When House Majority Leader Eric Cantor unexpectedly lost his midterm primary to a little-known Tea Party candidate named Dave Brat on Tuesday night, liberals around the country cackled and rejoiced, even as journalists scrambled to figure out who, exactly, Brat is.
Unfortunately, as thrilled as people might be to see Cantor out of office soon, his spectacular loss shouldn’t be cause for mirthful celebration. Sure, Cantor’s upset is a total embarrassment for the Republican Party. It marks the first time in history that an incumbent majority leader — one with 13 years in office — has suffered such a tremendous defeat. And it’s certainly reassuring to know that Cantor's smug face will be shut out of the government that he and his party shut down just this past October.
However, Cantor’s loss has also revealed just how utterly unprepared the Democratic Party was to contest his election this fall.
Come November, Brat, the newly-minted Republican nominee, will be facing off against one Jack Trammell, an associate professor of sociology and director of Disability Support Services at Randolph-Macon College, the same small institution at which Brat teaches economics. While Trammel might be a perfectly adequate professor (and even, according to one review on Rate My Professors, the “BEST PROFESSOR EVER!!!!”), he doesn’t appear to have run for or held any previous public office, and was only nominated as a candidate by committee on Monday
Why Monday? Well, as of that late date, according to the Washington Post, “No candidates had entered the party’s primary.”
Apparently, when it came to finding a candidate who could, ostensibly, counter the House Majority Leader of the United States, the Democratic Party of Virginia decided to put in less time and attention than one might dedicate to nominating a PTA chair or finding a guest speaker for a Rotary Club meeting.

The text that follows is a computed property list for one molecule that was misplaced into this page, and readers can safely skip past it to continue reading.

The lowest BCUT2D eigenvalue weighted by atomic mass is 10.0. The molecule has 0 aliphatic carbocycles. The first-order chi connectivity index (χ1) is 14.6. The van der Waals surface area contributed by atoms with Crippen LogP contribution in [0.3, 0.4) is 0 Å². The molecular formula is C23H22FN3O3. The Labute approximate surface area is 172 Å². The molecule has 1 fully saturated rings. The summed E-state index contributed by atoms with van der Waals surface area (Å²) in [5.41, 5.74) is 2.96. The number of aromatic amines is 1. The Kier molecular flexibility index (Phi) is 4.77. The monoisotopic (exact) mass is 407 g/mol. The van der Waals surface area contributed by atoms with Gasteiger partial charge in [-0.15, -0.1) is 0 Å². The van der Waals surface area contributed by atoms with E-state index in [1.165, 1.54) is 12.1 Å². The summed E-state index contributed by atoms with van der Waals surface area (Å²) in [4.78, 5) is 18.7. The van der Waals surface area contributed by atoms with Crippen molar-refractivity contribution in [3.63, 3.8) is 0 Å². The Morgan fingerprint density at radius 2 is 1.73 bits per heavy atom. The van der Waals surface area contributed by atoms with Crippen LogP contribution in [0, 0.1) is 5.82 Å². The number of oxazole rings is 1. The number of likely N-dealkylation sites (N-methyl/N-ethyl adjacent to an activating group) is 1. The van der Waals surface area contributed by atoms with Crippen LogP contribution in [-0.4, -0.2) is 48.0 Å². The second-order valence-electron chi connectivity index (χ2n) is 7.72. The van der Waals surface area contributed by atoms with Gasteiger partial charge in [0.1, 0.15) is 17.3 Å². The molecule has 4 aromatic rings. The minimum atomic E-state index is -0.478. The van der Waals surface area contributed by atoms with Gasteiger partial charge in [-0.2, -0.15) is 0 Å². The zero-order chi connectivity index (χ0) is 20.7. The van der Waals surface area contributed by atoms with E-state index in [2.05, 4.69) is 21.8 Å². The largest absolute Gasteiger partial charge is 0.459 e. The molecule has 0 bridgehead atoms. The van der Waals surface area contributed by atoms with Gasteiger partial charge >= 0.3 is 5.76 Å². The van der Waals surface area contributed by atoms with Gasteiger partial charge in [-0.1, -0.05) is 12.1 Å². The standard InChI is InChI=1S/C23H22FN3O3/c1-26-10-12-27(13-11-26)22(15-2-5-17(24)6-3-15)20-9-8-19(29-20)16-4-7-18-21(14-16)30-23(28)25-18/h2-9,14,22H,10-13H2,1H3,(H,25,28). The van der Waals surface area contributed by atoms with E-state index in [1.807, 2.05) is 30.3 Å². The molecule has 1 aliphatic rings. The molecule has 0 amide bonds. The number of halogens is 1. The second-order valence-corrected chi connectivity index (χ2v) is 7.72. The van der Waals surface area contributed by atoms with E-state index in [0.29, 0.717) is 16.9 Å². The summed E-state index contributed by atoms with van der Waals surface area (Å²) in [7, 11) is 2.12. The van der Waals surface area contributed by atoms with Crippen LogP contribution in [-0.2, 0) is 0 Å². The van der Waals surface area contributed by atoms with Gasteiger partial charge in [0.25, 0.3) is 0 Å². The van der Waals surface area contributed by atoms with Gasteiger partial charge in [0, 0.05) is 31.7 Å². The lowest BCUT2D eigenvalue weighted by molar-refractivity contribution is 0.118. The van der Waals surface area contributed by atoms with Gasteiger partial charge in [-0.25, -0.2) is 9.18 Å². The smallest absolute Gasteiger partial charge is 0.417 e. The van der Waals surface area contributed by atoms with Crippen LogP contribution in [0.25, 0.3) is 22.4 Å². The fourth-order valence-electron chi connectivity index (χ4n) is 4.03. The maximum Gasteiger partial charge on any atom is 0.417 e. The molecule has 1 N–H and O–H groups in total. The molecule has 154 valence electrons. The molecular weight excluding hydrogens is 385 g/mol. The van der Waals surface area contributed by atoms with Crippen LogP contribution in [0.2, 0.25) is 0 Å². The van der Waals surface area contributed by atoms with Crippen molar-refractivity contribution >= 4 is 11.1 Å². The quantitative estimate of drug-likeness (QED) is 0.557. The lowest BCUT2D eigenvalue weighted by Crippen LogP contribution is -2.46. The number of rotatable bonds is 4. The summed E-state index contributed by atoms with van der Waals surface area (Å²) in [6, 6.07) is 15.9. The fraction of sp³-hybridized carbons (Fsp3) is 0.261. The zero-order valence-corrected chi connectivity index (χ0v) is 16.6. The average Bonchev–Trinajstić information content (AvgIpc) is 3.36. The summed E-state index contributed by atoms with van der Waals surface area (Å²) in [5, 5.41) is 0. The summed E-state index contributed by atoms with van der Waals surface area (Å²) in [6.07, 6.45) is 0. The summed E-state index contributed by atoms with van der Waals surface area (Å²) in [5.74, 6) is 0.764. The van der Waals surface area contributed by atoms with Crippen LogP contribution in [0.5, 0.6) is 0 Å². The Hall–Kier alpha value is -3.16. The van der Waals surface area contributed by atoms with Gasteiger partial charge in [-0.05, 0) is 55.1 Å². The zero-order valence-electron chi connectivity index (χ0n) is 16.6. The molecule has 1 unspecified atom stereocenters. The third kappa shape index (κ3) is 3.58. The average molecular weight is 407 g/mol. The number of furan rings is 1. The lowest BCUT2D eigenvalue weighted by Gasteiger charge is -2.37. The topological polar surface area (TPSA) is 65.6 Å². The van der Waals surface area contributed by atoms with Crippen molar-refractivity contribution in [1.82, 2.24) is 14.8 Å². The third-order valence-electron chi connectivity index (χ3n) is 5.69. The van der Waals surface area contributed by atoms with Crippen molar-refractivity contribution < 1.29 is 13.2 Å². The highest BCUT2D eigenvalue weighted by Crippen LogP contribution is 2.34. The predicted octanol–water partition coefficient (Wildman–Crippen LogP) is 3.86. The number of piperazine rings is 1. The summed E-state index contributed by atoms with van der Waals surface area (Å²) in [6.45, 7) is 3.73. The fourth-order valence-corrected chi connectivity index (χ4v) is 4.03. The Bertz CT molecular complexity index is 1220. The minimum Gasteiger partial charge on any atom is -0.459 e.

It may seem understandable that Democrats wanted to focus their time and funds elsewhere. Virginia is gerrymandered such that primaries are usually a foregone conclusion, and the congressional district in question, Virginia’s seventh, has voted Republican in all but one federal or statewide election since 1996.
The problem with that strategy is that when the Democratic party fails to truly participate in or contest elections throughout the country (despite a supposed 50-state strategy “that means fielding candidates and providing resources to even the most traditionally ‘red’ parts of the country”), it allows fringe groups on the right to step in as the party of opposition. If, as Democratic National Chair Debbie Wasserman Schultz put it, the Virginia result demonstrates that “the Tea Party has taken control of the Republican Party,” Democrats have none but themselves to blame.
Gleefully toasting Cantor’s loss ignores the fact that Brat, a guy who has half-formed ideas about “the free market” and who once wrote a paper titled “An Analysis of the Moral Foundations of Ayn Rand,” has been vaunted into the national spotlight, and, thanks to the lack of a true competitor, stands a good chance of being elected to Congress.
What could have been a truly triumphal moment for liberals, had Democrats noted Cantor’s declining margins in general elections and put forward an even moderately experienced and viable candidate, is, instead, an embarrassment for both parties, and evidence of a problem that won’t be fixed by either Cantor stepping down as majority leader or the proliferation of satirical Craigslist ads.
Hopefully, Brat’s weaknesses (he had difficulty securing even Tea Party endorsements) and renewed national attention will result in an influx of funds and organizational assistance for Trammell, resulting in a truly hard-fought contest this fall.
And perhaps, moving forward, the Democratic Party will stop treating difficult elections as foregone conclusions and the liberal residents of red states as a lost cause, thereby renewing our faith in the democratic process, and giving all of us a true cause for celebration.